In a world where the term “alternative facts” is becoming popularized, many people have come to realize the importance of finding reliable information.
Having a credible source for the general population to get information about skin products is the goal of UBC medical residents Dr. Yi Ariel Liu and Dr. Danny Guo, and the motivation behind their website, ThinkSkin. Guo is training to be a dermatologist at UBC, while Liu is in the pathology residency training program.
After Guo completed medical school and his friends learned that he was training to become a fully-licensed dermatologist, they began to ask him questions such as how to make sense of the ingredients in some skin care products and what SPF (Sun Protection Factor) really means.
“While cosmeceutical ingredients play an important role in skin care, there aren’t many opportunities to learn about them during residency,” said Guo. When the idea was still in its infancy, Guo recruited Liu. The two eventually came up with the concept of ThinkSkin and started eagerly planning articles.
The first things that many notice when they visit the website are the illustrations. Long before she decided on a career as a dermatopathologist, Liu was an illustrator. Serving as the medical illustrator and copy editor for ThinkSkin was a perfect fit for her.
Behind the illustrations are cold, hard facts. Guo reviews primary scientific articles as well as academic textbooks to gather information. After his undergrad degree in cell biology and genetics, his master's in experimental medicine and going to medical school, Guo is used to sifting through the scientific literature.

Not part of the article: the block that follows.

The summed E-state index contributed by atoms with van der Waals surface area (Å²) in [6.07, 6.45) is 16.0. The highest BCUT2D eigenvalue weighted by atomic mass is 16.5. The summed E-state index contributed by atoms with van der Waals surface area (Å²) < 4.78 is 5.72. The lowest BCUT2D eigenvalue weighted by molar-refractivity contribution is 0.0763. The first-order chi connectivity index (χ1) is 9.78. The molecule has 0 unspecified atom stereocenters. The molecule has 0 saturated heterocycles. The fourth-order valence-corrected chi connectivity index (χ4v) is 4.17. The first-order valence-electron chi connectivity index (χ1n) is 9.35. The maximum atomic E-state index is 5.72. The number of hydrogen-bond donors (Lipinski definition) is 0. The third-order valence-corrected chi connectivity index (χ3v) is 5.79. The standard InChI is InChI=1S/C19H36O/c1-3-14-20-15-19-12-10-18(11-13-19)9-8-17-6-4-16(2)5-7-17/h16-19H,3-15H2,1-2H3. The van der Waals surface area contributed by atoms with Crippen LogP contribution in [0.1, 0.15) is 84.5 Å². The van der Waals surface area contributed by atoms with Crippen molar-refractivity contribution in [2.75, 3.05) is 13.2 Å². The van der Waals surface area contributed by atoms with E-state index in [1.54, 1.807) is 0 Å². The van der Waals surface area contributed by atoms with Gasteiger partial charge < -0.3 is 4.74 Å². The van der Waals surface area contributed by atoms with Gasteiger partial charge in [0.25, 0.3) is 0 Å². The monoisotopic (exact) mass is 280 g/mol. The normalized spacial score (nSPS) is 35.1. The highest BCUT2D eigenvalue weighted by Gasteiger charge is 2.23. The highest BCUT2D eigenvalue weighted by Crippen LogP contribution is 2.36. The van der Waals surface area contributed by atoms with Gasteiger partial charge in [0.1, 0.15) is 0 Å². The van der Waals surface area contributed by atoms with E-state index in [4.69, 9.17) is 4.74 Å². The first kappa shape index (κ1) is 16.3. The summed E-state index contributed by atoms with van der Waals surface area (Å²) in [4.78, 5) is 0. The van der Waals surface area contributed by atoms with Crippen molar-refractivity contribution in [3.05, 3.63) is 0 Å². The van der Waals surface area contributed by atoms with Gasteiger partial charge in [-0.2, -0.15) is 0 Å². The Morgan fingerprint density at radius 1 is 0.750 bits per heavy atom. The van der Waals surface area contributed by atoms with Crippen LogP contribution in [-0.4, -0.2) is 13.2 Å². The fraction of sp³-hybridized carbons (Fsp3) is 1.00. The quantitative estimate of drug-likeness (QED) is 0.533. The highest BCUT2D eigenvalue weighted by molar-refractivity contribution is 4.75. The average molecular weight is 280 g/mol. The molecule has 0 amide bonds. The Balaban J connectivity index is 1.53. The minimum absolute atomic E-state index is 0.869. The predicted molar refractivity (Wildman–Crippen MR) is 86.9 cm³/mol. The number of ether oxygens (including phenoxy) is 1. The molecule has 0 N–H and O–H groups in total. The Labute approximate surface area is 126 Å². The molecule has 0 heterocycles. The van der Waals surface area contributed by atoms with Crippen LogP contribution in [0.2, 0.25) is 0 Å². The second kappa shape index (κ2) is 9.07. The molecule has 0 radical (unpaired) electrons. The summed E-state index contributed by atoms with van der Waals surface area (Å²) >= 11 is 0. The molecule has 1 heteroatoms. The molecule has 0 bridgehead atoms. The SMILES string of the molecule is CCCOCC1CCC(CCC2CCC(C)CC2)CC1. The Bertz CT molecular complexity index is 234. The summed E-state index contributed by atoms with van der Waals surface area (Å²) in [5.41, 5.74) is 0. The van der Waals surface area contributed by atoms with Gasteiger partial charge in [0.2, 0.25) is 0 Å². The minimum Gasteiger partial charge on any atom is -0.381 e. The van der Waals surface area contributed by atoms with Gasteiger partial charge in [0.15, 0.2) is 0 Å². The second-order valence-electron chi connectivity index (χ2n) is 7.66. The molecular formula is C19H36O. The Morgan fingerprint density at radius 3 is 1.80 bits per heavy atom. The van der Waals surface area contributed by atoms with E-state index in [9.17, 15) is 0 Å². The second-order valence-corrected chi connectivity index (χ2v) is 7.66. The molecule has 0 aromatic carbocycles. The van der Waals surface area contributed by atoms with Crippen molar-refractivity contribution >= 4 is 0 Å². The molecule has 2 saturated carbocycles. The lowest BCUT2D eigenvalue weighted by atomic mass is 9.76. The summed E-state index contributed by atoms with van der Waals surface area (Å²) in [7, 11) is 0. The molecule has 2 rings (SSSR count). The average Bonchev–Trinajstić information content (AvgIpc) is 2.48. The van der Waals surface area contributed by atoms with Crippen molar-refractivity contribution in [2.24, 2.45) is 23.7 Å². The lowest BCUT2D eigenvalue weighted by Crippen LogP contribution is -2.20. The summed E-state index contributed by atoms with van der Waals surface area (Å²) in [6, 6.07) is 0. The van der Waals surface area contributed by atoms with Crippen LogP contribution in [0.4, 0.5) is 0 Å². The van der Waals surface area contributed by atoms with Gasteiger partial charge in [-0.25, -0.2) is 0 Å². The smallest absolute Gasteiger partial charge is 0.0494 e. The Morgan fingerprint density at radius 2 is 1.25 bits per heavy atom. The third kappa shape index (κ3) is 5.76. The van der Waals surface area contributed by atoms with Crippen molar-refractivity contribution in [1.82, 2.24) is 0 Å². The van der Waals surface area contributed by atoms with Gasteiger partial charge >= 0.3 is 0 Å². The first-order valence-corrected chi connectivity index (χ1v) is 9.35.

“Health literacy empowers people to engage in active discussions about their health and allows them to make informed decisions such as choosing the right skin products for themselves,” said Liu.
When someone goes to a retail store, they are met with a barrage of moisturizers. In their article “What’s up with moisturizers?” the duo describe that consumers can approach these products by first understanding that most moisturizers can basically be categorized by their relative ratios of water, lipid and emulsifier. Lotions are composed of 80 per cent water, while emulsifiers are 80 per cent lipid.
Many people know that SPF protects from sunburns, but may not be familiar with how it is calculated and what it really means. In their article “What’s up with acronyms in sunscreens?” the pair describe that SPF as a ratio of how long it takes skin to burn with a sunscreen compared to how long it takes without any sun protection. They are quick to point out that SPF relates to protection from UVB radiation but not UVA rays, which are also carcinogenic.
Guo and Liu reinforce that the website is meant to debunk myths, provide reliable scientific information with a casual, conversational manner, but cannot replace seeing a doctor.